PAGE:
Thanks… *blush* I think the main obstacle in getting kids into opera is the fact that the greatest operatic works by the greatest singers are in foreign languages. Music is about identity and connection, and the inability to understand the libretto limits the appreciation. We do study some opera, namely Richard Wagner’s “Ride of the Valkyries.” One way to get kids into opera is by repurposing the timeless melodies into a social context that would be relatable to today.

The easiest way to improve any lesson on any topic is to make it connect to the students’ home and personal life. So, for example, what would an opera look, sound and feel like via a social media platform like Instagram? Could a libretto be represented visually with still photographs? Or could all that drama be placed into a middle school milieu? That kind of stuff brings the esoteric and often intangible world of opera to their fingertips. Madame ButterWiFi perhaps?

Have you ever seen music, or let’s say Rock Band Club, change a student’s life?

Yes, music is so personal and private that there is an intense sense of pride when it’s shared publicly and enjoyed. I’ve seen quiet, shy students transform on stage through the cathartic experience of live music performance. There’s just something about making music with your best friends live for the people you care about. Music is so powerful in that it makes you live and breathe in the moment, beat to beat, and that’s where the true joy lies.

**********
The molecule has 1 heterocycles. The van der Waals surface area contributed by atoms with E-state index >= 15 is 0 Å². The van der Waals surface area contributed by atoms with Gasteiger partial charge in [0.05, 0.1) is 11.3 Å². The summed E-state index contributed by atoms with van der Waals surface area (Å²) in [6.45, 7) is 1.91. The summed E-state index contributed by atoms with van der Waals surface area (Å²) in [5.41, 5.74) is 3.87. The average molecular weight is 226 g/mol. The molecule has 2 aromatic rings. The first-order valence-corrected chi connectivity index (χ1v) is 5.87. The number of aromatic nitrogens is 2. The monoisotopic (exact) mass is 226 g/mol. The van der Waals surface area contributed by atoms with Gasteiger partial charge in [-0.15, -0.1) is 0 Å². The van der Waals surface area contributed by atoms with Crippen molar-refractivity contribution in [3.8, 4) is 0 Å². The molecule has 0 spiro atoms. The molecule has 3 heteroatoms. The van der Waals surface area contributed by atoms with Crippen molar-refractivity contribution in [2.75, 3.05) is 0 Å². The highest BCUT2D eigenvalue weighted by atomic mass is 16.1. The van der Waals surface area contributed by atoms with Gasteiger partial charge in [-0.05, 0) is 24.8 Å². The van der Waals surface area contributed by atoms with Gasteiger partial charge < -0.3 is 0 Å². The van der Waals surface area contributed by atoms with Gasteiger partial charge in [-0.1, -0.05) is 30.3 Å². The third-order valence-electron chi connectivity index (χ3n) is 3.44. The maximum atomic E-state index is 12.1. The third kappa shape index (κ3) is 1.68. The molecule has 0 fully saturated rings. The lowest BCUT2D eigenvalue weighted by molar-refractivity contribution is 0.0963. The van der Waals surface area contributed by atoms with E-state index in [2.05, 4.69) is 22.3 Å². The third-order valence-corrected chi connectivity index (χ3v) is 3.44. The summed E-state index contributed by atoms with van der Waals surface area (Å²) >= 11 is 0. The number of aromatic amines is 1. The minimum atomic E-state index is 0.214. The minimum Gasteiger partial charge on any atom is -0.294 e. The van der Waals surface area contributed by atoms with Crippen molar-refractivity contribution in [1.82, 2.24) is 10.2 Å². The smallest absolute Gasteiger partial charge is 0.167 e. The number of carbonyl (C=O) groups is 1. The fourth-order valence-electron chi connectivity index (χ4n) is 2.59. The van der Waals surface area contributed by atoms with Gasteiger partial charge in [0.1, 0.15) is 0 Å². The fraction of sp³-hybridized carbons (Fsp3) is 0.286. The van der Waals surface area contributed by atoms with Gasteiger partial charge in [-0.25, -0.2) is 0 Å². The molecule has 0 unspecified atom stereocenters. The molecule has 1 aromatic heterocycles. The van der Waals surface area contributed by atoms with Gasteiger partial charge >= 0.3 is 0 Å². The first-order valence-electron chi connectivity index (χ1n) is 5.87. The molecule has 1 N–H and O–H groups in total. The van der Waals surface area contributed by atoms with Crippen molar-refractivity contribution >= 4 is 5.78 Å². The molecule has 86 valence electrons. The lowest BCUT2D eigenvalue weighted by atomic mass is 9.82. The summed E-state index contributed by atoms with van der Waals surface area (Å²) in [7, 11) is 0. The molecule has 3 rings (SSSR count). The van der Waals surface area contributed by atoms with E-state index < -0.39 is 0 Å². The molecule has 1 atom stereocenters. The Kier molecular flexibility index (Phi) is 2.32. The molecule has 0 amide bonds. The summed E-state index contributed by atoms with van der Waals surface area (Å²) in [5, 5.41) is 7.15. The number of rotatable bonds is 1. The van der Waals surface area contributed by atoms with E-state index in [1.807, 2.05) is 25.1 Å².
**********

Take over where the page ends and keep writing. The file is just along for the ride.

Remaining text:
One last question: What’s a really good teaching day?

A strong cup of coffee. A lesson about some artist or genre or song I love (which is most days). And then that spark in a student’s eye, and my favourite end-of-class question: “What was the song called again?!

Operatic written by Kyo Maclear and illustrated by Byron Eggenschwiler is now available for purchase wherever books are sold.

Read an Excerpt from Operatic by Kyo Maclear and Byron EggenSchwiler

It’s almost the end of middle school, and Charlie has to find her perfect song for a music class assignment. But it’s hard for Charlie to concentrate when she can’t stop noticing her classmate Emile, or wondering about Luka, who hasn’t been to school in weeks.

Then, the class learns about opera, and Charlie discovers the music of Maria Callas.